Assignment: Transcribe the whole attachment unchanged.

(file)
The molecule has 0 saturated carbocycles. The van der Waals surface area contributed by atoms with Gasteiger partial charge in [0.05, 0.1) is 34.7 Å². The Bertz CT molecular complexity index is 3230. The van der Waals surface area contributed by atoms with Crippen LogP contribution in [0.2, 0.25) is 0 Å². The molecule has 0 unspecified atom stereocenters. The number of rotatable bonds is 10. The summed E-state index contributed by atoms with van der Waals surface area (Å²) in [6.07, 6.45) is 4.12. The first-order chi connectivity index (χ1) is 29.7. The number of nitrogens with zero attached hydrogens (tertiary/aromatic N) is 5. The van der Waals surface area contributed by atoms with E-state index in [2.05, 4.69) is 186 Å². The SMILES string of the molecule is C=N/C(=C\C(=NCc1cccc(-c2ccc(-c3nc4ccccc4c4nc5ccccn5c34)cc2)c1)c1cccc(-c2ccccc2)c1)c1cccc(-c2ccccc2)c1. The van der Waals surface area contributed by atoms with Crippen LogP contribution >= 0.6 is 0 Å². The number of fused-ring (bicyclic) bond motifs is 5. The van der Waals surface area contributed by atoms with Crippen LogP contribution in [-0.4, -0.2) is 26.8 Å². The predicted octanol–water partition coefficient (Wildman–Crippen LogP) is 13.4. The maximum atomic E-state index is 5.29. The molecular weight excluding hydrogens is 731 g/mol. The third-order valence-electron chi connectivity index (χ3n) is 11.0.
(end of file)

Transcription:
The molecule has 0 saturated carbocycles. The van der Waals surface area contributed by atoms with Gasteiger partial charge in [0.05, 0.1) is 34.7 Å². The Bertz CT molecular complexity index is 3230. The van der Waals surface area contributed by atoms with Crippen LogP contribution in [0.2, 0.25) is 0 Å². The molecule has 0 unspecified atom stereocenters. The number of rotatable bonds is 10. The summed E-state index contributed by atoms with van der Waals surface area (Å²) in [6.07, 6.45) is 4.12. The first-order chi connectivity index (χ1) is 29.7. The number of nitrogens with zero attached hydrogens (tertiary/aromatic N) is 5. The van der Waals surface area contributed by atoms with E-state index in [2.05, 4.69) is 186 Å². The SMILES string of the molecule is C=N/C(=C\C(=NCc1cccc(-c2ccc(-c3nc4ccccc4c4nc5ccccn5c34)cc2)c1)c1cccc(-c2ccccc2)c1)c1cccc(-c2ccccc2)c1. The van der Waals surface area contributed by atoms with Crippen LogP contribution >= 0.6 is 0 Å². The number of fused-ring (bicyclic) bond motifs is 5. The van der Waals surface area contributed by atoms with Crippen LogP contribution in [-0.4, -0.2) is 26.8 Å². The predicted octanol–water partition coefficient (Wildman–Crippen LogP) is 13.4. The maximum atomic E-state index is 5.29. The molecular weight excluding hydrogens is 731 g/mol. The third-order valence-electron chi connectivity index (χ3n) is 11.0.